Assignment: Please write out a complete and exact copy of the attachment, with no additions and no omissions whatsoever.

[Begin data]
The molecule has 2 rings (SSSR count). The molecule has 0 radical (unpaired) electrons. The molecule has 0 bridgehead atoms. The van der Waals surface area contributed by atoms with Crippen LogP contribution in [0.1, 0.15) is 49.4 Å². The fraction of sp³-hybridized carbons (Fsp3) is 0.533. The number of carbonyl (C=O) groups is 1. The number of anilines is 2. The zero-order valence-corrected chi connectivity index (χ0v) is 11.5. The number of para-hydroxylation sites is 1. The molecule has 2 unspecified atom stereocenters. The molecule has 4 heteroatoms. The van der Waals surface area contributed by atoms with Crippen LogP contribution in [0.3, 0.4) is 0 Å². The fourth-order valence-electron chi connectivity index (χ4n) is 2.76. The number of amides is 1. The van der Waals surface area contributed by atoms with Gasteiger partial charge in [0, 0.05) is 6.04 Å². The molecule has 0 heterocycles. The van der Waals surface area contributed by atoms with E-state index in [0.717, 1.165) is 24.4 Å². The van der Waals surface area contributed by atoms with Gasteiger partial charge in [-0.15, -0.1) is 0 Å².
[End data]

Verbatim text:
The molecule has 2 rings (SSSR count). The molecule has 0 radical (unpaired) electrons. The molecule has 0 bridgehead atoms. The van der Waals surface area contributed by atoms with Crippen LogP contribution in [0.1, 0.15) is 49.4 Å². The fraction of sp³-hybridized carbons (Fsp3) is 0.533. The number of carbonyl (C=O) groups is 1. The number of anilines is 2. The zero-order valence-corrected chi connectivity index (χ0v) is 11.5. The number of para-hydroxylation sites is 1. The molecule has 2 unspecified atom stereocenters. The molecule has 4 heteroatoms. The van der Waals surface area contributed by atoms with Crippen LogP contribution in [0.3, 0.4) is 0 Å². The fourth-order valence-electron chi connectivity index (χ4n) is 2.76. The number of amides is 1. The van der Waals surface area contributed by atoms with Gasteiger partial charge in [0, 0.05) is 6.04 Å². The molecule has 0 heterocycles. The van der Waals surface area contributed by atoms with E-state index in [0.717, 1.165) is 24.4 Å². The van der Waals surface area contributed by atoms with Gasteiger partial charge in [-0.15, -0.1) is 0 Å².